3-D Transforming Tentpoles

Within five to seven years, I expect all movies out of Hollywood to be in 3-D," Jeffrey Katzenberg predicted at the recent 3DX conference in Singapore. "In sound, we've gone from vinyl to 8-track to cassette to CD to digital," the DreamWorks maven said. "The flat-screen movies of today are the equivalent of vinyl records."

If so, when it comes to live-action tentpoles, it seems as if most of Hollywood is still clinging to their turntables and LPs. Stereo 3-D is the rage in animation, but there have been no announcements of a Batman, Spider-Man, Pirates of the Caribbean or other existing or potential franchise in 3-D, other than James Cameron's epic Avatar for Fox.

Few studios and production companies have publicly embraced 3-D. But many are quietly investigating the format as they plan future tentpoles, wondering whether Cameron's film will do for 3-D what Toy Story did for computer animation.

The most obvious concern about 3-D is the unexpectedly slow transition of theaters to the d-cinema projectors it requires. Disney, though, is committed to 3-D, has several stereo titles on its slate and isn't waiting for more theaters.

For the Mouse House, says Walt Disney Studios Motion Picture Group prexy Mark Zoradi, the first question is, "Would this picture take advantage of 3-D?"

"I think you have to have the visual need for it," he says. "I wouldn't expect to see a big, epic drama in 3-D or a straight comedy in 3-D." He is in sync with many in the industry who see 3-D as an event-film format, as Technicolor was in the 1930s.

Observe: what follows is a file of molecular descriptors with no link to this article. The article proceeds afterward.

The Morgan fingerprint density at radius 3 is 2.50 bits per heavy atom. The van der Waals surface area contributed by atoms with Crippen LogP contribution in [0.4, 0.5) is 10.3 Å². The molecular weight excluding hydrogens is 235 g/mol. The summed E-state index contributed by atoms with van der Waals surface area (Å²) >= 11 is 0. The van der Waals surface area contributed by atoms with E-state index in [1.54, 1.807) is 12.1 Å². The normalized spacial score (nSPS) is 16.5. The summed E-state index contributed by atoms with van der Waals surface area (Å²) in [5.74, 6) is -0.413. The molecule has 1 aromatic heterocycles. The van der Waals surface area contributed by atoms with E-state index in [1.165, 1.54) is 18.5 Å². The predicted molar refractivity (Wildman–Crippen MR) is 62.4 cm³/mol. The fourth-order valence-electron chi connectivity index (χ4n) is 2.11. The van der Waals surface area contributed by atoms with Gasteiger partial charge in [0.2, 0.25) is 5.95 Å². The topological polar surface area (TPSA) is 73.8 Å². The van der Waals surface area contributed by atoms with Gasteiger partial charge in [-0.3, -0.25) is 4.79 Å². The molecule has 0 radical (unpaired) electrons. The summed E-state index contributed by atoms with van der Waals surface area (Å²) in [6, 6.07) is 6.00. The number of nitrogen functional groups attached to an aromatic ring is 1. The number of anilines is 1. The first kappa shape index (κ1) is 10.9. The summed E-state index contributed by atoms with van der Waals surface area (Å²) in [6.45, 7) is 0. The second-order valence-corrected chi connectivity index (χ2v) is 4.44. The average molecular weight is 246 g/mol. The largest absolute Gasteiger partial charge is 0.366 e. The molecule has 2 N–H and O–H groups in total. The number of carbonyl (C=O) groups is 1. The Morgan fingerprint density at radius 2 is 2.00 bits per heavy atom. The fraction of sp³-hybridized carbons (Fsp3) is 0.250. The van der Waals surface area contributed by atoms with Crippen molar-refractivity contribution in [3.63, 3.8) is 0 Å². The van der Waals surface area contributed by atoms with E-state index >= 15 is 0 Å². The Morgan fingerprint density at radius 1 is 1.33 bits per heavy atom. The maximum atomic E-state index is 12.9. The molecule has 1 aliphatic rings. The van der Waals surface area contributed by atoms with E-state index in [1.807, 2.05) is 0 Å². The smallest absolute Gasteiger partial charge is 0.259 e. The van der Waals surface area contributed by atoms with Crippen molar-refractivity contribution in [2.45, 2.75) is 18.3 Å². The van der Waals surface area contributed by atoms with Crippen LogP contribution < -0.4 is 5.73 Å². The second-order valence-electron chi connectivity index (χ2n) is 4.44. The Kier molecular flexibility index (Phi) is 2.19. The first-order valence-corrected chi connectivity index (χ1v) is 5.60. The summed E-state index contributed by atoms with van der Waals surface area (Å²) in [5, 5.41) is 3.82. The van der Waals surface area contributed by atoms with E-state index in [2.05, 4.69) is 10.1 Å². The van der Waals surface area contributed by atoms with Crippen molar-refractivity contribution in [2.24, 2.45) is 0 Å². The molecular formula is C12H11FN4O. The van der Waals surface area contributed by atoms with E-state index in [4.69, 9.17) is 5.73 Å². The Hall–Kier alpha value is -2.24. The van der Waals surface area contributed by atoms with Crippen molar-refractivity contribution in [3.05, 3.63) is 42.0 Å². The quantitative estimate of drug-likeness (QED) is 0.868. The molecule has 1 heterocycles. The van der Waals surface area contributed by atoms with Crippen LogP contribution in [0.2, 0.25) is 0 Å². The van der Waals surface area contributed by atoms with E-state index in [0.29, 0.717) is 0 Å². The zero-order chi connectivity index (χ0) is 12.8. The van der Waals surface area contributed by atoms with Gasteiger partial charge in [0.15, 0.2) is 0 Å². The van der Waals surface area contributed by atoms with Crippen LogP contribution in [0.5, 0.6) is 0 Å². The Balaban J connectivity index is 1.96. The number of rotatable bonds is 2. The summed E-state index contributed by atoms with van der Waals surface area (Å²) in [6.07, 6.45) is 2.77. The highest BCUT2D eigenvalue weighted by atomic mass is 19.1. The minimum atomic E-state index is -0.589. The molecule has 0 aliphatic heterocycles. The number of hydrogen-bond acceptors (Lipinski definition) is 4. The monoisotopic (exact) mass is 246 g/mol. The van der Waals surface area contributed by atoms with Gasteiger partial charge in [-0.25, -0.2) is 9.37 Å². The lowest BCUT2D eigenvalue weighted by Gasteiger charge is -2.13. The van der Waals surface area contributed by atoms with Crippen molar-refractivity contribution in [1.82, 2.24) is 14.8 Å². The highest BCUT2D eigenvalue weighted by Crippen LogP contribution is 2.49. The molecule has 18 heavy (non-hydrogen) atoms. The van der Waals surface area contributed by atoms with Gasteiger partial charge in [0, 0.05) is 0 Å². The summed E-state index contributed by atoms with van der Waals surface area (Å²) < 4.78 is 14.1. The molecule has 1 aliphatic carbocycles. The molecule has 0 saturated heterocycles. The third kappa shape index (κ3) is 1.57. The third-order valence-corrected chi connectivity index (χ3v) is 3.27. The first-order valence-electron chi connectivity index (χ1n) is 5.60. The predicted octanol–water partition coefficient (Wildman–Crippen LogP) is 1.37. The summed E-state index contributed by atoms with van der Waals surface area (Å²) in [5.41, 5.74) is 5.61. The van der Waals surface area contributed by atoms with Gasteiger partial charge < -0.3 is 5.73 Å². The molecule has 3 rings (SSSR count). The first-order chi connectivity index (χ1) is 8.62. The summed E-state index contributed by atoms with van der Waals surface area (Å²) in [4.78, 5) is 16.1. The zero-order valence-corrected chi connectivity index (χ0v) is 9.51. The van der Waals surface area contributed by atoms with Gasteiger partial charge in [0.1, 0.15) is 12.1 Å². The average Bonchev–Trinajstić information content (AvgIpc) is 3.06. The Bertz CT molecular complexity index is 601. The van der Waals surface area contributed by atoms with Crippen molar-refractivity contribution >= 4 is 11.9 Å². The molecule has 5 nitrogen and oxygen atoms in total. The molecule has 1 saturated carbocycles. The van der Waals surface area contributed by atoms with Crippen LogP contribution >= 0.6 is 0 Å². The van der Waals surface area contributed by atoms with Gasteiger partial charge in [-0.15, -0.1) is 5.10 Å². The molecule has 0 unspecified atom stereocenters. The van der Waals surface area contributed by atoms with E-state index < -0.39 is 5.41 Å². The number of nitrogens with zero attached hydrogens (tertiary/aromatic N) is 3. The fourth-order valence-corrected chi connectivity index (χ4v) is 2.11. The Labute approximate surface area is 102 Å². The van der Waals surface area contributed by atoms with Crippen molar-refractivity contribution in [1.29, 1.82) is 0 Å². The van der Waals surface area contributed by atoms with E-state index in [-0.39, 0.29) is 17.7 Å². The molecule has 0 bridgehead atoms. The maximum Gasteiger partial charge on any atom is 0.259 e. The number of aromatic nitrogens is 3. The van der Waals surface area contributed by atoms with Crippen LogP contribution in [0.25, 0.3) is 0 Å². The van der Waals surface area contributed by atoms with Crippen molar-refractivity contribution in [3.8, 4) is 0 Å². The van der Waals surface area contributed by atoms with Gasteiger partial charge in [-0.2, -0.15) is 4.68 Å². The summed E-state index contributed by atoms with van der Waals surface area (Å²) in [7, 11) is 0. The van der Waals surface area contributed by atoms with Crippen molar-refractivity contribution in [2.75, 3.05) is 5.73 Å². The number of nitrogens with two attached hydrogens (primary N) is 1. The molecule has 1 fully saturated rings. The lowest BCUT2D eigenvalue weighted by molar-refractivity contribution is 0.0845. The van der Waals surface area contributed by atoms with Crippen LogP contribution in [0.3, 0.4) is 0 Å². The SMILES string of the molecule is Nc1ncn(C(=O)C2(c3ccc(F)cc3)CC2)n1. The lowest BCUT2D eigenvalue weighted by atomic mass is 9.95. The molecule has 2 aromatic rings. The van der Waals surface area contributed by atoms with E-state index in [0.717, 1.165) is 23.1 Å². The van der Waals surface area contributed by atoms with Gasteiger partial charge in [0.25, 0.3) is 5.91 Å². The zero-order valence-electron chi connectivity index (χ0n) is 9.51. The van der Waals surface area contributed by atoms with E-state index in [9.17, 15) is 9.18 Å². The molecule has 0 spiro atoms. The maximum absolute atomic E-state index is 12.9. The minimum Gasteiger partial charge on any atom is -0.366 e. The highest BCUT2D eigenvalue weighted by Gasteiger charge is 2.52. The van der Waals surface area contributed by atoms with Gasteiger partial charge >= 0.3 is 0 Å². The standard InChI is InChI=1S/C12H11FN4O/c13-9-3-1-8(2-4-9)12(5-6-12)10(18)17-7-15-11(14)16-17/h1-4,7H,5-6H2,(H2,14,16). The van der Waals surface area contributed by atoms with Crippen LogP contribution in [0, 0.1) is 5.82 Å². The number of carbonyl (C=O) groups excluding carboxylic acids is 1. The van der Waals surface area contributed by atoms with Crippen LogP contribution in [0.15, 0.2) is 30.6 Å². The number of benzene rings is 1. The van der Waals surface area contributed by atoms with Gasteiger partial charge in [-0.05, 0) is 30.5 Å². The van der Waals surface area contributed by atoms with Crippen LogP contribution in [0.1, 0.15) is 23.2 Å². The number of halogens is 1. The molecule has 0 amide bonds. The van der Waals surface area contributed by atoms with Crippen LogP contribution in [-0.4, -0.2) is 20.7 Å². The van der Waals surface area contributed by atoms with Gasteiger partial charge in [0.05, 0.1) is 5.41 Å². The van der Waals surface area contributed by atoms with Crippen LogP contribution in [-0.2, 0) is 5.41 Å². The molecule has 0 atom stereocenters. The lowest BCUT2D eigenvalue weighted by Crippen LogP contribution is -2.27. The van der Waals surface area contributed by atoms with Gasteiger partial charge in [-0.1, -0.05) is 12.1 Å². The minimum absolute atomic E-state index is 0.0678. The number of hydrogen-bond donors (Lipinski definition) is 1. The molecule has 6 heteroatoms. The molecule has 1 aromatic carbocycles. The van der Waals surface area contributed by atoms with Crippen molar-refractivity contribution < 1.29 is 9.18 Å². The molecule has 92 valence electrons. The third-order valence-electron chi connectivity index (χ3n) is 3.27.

Tentpoles are, however, event films, so the fit seems natural. Yet Walden Media's exec VP of physical production, Doug Jones, who oversaw 3-D pic Journey to the Center of the Earth for the shingle, warns: "In production, you have to have one (picture) as a learning curve."

So far, only Cameron and his Avatar cohorts are on that learning curve at the tentpole level.

"3-D has to be demystified," says Avatar's producer, Jon Landau. "You have to make sure the filmmaker is comfortable with it. I think there are now enough opportunities where people can go out and test the equipment."

That kind of testing is accelerating at technology vendors such as Pace Technologies, 3ality Digital and RealD. It isn't just the filmmakers who need a comfort level, though. Many are asking about the added cost, especially for pics with lots of visual effects.

"It's the backend where everybody's having a hard time, and there's no standard way to do things," Walden's Jones says. Stereo means making the movie twice -- once for each eye -- so, in visual effects, labor-intensive tasks such as rotoscoping and compositing must be duplicated.

Stereo pioneer Vince Pace routinely tells potential customers for his 3-D technology that going stereo adds roughly 20% to the negative cost of a movie. Jones, for his part, estimates that on a film with a lot of digital visual effects, the format brings a 20%-30% overall budget jump.

With tentpole budgets already in the $250 million range, that's a lot of extra cost, with no proof yet that a blockbuster like Iron Man would earn any additional money in 3-D. Many point to Avatar as the moment of truth for live-action 3-D. If it is a smash, others will follow. Then competitive pressures may make Katzenberg a prophet, because if Warner goes stereo with Batman, for example, how long can Sony keep Spider-Man flat?

By David S. Cohen, Variety